I have a favorite saying. “You can’t summon grace with a whistle.” It’s from a short story I once read, and it so accurately sums up Thanksgiving (or any other holiday, for that matter)!
Grace is the thing we expect on the days we register as ‘holidays’ by giving them their own day to perform on, but how often do we find it in the ways we expect? From family issues, to food concerns, to personal history of the day, and on into just plain mood – the day is fraught with real things that can get smack-dab front and center in front of the grace we seek, and a whistle (or its equivalent) isn’t likely to fix things up in a snap.
Aunt Grace in the previous post is a good example. She had worries about eating enough food and about dogs stealing her food. Even the children shown on the front of the postcard are a good example. There they are chasing the dog that’s stolen the turkey with their charming little outfits on but what on earth is going on with their hands?!! Look at them! They look like turtle’s paws!!!
There is a solution to all this. It lays in the fact that if you’re whistling for grace you’re likely to get nuts. Since there is no way to avoid it, the nuttiness should be embraced! Here’s a recipe that might help. It’s called Southern-Style Spicy Pecans and is adapted from Best American Recipes 2001-2. A great series of cookbooks, by the way.
Southern-Style Spicy Pecans
2 egg whites
1 1/2 tsp. salt
1/2 C sugar, white or mixed brown and white
2 Tbs. paprika
1 Tbs. cayenne
2 tsp. Worcestershire sauce
4 1/2 C pecan halves
(I sometimes add ginger and cinnamon for a different bit of flavor)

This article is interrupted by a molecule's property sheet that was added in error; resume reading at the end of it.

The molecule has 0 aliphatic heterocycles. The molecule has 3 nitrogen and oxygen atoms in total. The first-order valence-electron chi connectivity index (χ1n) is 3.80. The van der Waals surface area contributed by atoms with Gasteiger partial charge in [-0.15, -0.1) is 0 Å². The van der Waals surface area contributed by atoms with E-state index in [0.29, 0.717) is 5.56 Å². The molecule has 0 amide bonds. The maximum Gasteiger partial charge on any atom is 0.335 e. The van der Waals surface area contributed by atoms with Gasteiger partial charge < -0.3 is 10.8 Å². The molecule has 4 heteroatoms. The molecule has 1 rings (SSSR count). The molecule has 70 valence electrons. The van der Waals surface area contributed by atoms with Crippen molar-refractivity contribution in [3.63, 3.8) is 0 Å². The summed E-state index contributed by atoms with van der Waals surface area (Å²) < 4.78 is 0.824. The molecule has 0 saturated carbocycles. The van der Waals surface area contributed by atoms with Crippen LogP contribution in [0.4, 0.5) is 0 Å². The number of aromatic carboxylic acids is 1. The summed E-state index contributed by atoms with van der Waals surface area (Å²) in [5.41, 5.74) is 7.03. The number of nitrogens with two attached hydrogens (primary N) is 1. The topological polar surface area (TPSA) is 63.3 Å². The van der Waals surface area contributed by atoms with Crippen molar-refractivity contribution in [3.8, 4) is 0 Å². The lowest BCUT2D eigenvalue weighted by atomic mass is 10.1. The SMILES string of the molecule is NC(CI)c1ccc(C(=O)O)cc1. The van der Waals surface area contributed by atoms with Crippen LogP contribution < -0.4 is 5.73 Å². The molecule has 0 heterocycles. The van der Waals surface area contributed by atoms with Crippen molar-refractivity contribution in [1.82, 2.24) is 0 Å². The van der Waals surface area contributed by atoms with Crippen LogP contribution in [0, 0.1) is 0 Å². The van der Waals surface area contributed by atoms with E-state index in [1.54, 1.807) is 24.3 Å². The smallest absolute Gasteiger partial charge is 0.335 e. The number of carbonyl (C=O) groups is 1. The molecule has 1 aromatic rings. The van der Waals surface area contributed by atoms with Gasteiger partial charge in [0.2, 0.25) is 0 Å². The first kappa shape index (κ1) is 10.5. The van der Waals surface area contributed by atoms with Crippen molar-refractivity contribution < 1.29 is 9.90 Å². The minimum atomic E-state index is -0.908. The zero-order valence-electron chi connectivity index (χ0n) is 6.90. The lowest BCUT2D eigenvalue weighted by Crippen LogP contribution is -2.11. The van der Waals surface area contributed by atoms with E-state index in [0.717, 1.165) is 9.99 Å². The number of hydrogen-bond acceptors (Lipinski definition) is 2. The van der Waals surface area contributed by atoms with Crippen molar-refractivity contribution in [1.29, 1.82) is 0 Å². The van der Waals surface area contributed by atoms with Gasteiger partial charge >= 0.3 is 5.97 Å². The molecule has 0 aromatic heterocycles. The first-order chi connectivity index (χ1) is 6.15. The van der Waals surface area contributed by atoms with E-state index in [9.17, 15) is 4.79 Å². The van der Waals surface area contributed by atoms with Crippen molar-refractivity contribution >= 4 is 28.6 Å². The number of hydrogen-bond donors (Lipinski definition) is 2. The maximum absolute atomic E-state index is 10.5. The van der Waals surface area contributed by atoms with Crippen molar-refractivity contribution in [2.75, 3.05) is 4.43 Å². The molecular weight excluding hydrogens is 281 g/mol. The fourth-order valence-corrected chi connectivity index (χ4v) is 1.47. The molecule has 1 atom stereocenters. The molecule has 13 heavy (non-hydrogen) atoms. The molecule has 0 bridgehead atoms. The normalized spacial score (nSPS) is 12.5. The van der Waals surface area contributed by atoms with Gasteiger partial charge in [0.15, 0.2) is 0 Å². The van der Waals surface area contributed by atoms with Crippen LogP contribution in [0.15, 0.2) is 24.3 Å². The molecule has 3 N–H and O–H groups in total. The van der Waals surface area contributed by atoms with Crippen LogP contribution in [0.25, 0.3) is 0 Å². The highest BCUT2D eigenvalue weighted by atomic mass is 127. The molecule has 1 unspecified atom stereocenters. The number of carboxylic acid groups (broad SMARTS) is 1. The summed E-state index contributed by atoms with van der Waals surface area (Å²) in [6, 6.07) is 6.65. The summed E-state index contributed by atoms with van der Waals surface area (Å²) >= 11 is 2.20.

1. Preheat oven to 350 F.
2. Whisk egg whites in large bowl till frothy. Whisk in salt and gradually add sugar, beating till peaks form. Add seasonings and combine.
3. Fold pecans into egg white mix with spatula, coating evenly.
4. Turn out onto Silpat-lined or non-stick baking sheet – spread out to single layer.
5. Bake for 15 to 20 minutes, removing from oven and breaking up clumps every five minutes or so.
6. Cool slightly, break up into pieces, and wrap tightly till use.
I had egg whites already in the freezer – had used the yolks in a sauce for tortellini so saved the whites!
I was hurrying this time and did not whip the egg whites enough, but that’s okay. These are the nuts before being flattened out on the Silpat.
Here they are! Had I not been a little nutty myself this morning the finished product would have been more delicately coated and crisper. But hey! Grace is here with me anyway, and I didn’t even whistle. They taste wonderful. I’ve put them to cool on a plate in front of a pretty painting of the woods with the Swedish horse to guard them.